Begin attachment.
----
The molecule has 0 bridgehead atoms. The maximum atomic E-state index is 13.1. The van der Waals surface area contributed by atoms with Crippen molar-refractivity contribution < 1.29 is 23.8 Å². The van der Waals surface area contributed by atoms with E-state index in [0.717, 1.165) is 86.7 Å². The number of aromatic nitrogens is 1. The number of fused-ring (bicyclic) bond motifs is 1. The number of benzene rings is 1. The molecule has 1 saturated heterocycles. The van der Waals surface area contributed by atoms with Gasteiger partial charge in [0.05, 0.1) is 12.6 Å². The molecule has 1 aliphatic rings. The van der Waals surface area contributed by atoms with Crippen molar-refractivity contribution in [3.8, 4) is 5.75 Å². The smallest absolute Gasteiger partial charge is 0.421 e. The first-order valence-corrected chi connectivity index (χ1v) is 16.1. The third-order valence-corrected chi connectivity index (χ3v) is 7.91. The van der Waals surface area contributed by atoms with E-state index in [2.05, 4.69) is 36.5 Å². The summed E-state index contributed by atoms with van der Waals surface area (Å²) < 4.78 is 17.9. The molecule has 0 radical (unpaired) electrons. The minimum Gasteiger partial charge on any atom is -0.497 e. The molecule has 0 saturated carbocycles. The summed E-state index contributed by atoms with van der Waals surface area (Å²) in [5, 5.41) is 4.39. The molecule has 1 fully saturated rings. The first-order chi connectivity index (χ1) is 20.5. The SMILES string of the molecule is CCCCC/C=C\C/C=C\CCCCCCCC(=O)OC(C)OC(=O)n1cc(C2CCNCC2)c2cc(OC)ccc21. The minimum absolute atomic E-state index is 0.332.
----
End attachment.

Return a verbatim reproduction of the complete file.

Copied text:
The molecule has 0 bridgehead atoms. The maximum atomic E-state index is 13.1. The van der Waals surface area contributed by atoms with Crippen molar-refractivity contribution < 1.29 is 23.8 Å². The van der Waals surface area contributed by atoms with E-state index in [0.717, 1.165) is 86.7 Å². The number of aromatic nitrogens is 1. The number of fused-ring (bicyclic) bond motifs is 1. The number of benzene rings is 1. The molecule has 1 saturated heterocycles. The van der Waals surface area contributed by atoms with Gasteiger partial charge in [0.05, 0.1) is 12.6 Å². The molecule has 1 aliphatic rings. The van der Waals surface area contributed by atoms with Crippen molar-refractivity contribution in [3.8, 4) is 5.75 Å². The smallest absolute Gasteiger partial charge is 0.421 e. The first-order valence-corrected chi connectivity index (χ1v) is 16.1. The third-order valence-corrected chi connectivity index (χ3v) is 7.91. The van der Waals surface area contributed by atoms with E-state index in [2.05, 4.69) is 36.5 Å². The summed E-state index contributed by atoms with van der Waals surface area (Å²) < 4.78 is 17.9. The molecule has 0 radical (unpaired) electrons. The minimum Gasteiger partial charge on any atom is -0.497 e. The molecule has 0 saturated carbocycles. The summed E-state index contributed by atoms with van der Waals surface area (Å²) in [5, 5.41) is 4.39. The molecule has 1 fully saturated rings. The first-order chi connectivity index (χ1) is 20.5. The SMILES string of the molecule is CCCCC/C=C\C/C=C\CCCCCCCC(=O)OC(C)OC(=O)n1cc(C2CCNCC2)c2cc(OC)ccc21. The minimum absolute atomic E-state index is 0.332.